How to Pick the Right VR Headset for Your Project
A key part of experiencing VR comes from what headset you use. A beautifully filmed 360-video, edited with great craft using InstaVR, will still disappoint if you choose the wrong headset. But choosing the right headset isn’t just a matter of price — you want to choose the right headset for your use case. The best headset for small group employee training might not be the best one for a large scale sales presentation or for display at an exhibition booth.
To help you choose the right VR headset for your project, we’ve put together the following guide. Think of it like a decision tree or Choose Your Own Adventure. Hopefully, after you’ve gone through the steps, you’ll identify the VR headset that will be most appropriate for the VR experience you’re authoring using InstaVR. And always feel free to reach out to our Support Team via Live Chat with any questions.
- What is your VR headset budget? How many headsets will you need?
- Do you want your own branding on your headset? Or would you prefer a more durable headset?
- Do you want a high quality mobile VR headset? Or do you want a more powerful VR headset tethered to a high-end computer?
- Do you want a sturdy high end mobile VR headset compatible with the Samsung Galaxy phone line? Or do you want a lighter, more stylish headset compatible with a broader, but still limited, set of phones?
- Do you want a tethered, powerful headset with 110-degree field of view and capable of room-scale VR?
- Bonus: Should you wait for a mobile, standalone VR headset like the Oculus Go or HTC Vive Focus? Or a more powerful tethered headset like HTC Vive Pro?
VR Headset Decision Tree
1.What is your VR headset budget? How many headsets will you need?
Budget sometimes dictates which VR headset you end up choosing. There’s really two pricing thresholds for current VR headsets: sub $100 mobile headsets (think Google Cardboard or a generic iOS/Android plastic headset) or over $100 mobile or tethered headsets (Samsung Gear VR, Google Daydream, HTC Vive, Oculus Rift, and a number of forthcoming standalone VR headsets).
Obviously, if you have a very small budget — for instance, if this is just a Proof of Concept to get more funding — then you’ll have to go with the cheaper headset options. But you have to understand that the quality of the VR experience will suffer. So by saving money at the headset level, you’re undercutting your investment in your camera, time, etc.
Beyond per headset pricing, you also have to consider how many headsets you’ll need. If you’re throwing an event where you want 50 people to experience the VR simultaneously, it’s unlikely you’ll be able to afford the higher end headsets. You may also want to mix-and-match… for a trade show, when there’s a high volume of traffic, you may want to have some extra Google Cardboards handy to go along with your primary VR headsets.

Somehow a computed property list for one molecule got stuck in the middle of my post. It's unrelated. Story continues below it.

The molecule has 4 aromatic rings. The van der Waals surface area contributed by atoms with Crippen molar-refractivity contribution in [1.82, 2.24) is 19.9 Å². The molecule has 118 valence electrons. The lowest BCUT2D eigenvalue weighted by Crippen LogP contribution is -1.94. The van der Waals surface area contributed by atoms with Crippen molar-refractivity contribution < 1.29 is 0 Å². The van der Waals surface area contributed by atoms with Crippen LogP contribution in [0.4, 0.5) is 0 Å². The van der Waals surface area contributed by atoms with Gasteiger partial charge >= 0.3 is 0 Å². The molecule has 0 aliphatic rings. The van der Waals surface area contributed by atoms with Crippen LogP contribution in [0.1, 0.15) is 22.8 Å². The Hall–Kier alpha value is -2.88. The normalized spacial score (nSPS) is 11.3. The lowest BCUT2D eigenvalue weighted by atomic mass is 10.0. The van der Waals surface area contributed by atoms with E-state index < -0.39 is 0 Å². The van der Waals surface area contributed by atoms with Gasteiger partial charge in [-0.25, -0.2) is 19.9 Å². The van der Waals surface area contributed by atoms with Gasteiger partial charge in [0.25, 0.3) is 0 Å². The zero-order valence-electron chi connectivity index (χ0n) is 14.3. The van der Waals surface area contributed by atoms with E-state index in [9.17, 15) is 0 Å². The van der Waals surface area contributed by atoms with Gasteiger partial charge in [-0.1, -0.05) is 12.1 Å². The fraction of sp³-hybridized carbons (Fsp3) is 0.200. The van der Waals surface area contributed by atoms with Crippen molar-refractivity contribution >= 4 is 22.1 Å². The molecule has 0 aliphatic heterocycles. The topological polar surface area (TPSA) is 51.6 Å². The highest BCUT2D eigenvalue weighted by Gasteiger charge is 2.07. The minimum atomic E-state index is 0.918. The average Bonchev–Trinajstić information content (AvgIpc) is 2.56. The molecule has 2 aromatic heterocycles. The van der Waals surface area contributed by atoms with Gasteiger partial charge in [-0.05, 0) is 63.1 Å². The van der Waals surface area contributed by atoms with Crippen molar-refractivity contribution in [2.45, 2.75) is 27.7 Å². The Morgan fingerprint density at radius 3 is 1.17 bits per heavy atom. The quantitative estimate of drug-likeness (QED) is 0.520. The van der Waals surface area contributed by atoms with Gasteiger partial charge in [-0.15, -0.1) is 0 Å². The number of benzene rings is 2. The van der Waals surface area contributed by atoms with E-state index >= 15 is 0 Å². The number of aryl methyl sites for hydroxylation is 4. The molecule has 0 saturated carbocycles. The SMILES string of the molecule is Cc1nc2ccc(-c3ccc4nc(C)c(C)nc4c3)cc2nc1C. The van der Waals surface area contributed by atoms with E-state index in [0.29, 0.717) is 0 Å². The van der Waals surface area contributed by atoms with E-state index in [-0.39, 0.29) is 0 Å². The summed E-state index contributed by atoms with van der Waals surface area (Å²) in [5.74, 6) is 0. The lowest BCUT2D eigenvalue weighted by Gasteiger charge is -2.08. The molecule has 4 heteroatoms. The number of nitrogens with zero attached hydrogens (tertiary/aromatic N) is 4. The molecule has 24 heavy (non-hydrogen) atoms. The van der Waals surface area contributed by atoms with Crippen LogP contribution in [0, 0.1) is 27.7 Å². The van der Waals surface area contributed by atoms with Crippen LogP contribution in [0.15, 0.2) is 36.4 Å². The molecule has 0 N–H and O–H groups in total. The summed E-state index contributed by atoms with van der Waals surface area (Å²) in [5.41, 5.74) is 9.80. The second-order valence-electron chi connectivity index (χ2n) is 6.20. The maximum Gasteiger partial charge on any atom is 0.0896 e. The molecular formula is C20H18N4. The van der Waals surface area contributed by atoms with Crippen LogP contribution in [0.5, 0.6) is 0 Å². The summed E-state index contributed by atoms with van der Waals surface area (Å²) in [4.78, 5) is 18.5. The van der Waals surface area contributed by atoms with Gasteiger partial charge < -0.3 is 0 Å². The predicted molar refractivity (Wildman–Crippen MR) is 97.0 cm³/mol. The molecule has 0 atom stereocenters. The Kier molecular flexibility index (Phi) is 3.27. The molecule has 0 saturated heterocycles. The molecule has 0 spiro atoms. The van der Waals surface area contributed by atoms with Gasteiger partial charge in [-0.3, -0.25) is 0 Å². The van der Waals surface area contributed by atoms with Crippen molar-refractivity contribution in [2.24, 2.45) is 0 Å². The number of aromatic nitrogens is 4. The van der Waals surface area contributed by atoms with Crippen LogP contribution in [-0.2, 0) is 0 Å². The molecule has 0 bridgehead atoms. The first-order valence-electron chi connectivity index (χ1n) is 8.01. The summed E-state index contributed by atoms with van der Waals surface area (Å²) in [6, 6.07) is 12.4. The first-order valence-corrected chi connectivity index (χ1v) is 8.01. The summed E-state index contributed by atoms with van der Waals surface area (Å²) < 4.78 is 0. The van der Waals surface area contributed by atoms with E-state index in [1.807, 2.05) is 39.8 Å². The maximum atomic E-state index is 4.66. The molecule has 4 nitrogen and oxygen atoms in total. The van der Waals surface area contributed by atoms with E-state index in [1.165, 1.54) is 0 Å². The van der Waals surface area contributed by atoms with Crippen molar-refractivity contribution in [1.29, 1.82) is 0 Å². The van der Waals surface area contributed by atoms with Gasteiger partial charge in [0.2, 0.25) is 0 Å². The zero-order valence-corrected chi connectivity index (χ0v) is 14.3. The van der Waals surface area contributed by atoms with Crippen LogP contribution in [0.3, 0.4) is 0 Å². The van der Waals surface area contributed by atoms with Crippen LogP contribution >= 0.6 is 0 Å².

If your budget is under $100 per VR headset, or you need a large # of headsets, go to Section 2.
If your budget is over $100 per VR headset, go to Section 3.
2. Do you want your own branding on your headset? Or would you prefer a more durable headset?
In terms of lower-end VR headsets (sub $100), you have a lot of choices. The most popular VR headset at the entry-level price point is the Google Cardboard. This headset is made up of cardboard, a lens, a magnet, and either velcro or a rubber band. They can be purchased either from Google or there are numerous generic knockoff Google Cardboards. The user experience is somewhat similar.
As of mid-2017, Google had shipped over 10 million Cardboards. They utilize the viewers’ own iPhone or Android placed into the headset. The benefits of Cardboards, beyond price, are the ease of transport (they ship flat), ability to add your company branding to Cardboards, and ability to allow the viewer to keep the headset, if you have the budget. The downsides of Cardboards include flimsiness of headset, lack of immersion (only 90-degree field of view), and many users’ phones can only handle 2K or less images/video.
The benefits of generic iOS/Android plastic headsets, beyond price, are greater durability than Cardboards and they feel a little more professional. The downsides of generic iOS/Android plastic headsets are a lack of ability to add company branding to them, similar smaller field of view (most only 90-degrees), and the dependence on the users’ phone.
If you want a low-cost, easily branded, portable VR headset, choose the Google Cardboard:
If you want a low-cost, durable, slightly more professional VR headset, choose a generic iOS/Android headset:
3. Do you want a high quality mobile VR headset? Or do you want a more powerful VR headset tethered to a high-end computer?
If you’re going to be spending more than $100 on a VR headset, you have a few options. They all have major positives and will give the user a much more professional and immersive feel than their sub-$100 counterparts. But because of the similarities in the headsets, this makes the decision of which one to choose a bit harder.
One of the major decisions you’ll have to make is whether to go with a mobile VR headset (Gear VR, Google Daydream) or a tethered VR headset (HTC Vive, Oculus Rift). The mobile VR headsets, as their name suggests, are portable and good for travel. They include hand controllers and have a 100-degree field of view.
The tethered VR headsets are called that because they are connected by cord to a (required) high-powered computer. Which computer you use with your Vive or Rift varies — more on that later — but you should factor in that expense if you’re budgeting. Tethered VR headsets also allow for room scale VR, involving cameras that can spatially locate you within the physical space. Though you won’t be using that room scale feature with InstaVR-generated apps necessarily, it is a nice potential feature to use for other projects.
If you’re looking for a slightly lower cost, more mobile VR headset, go to Section 4.
If you’re looking for room scale VR, and can have users access the VR sequentially (ie you won’t have a large number of users at the same time), go to Section 5.
4. Do you want a sturdy high-end mobile VR headset compatible with the Samsung Galaxy phone line? Or do you want a lighter, more stylish headset compatible with a broader, but still limited, set of phones?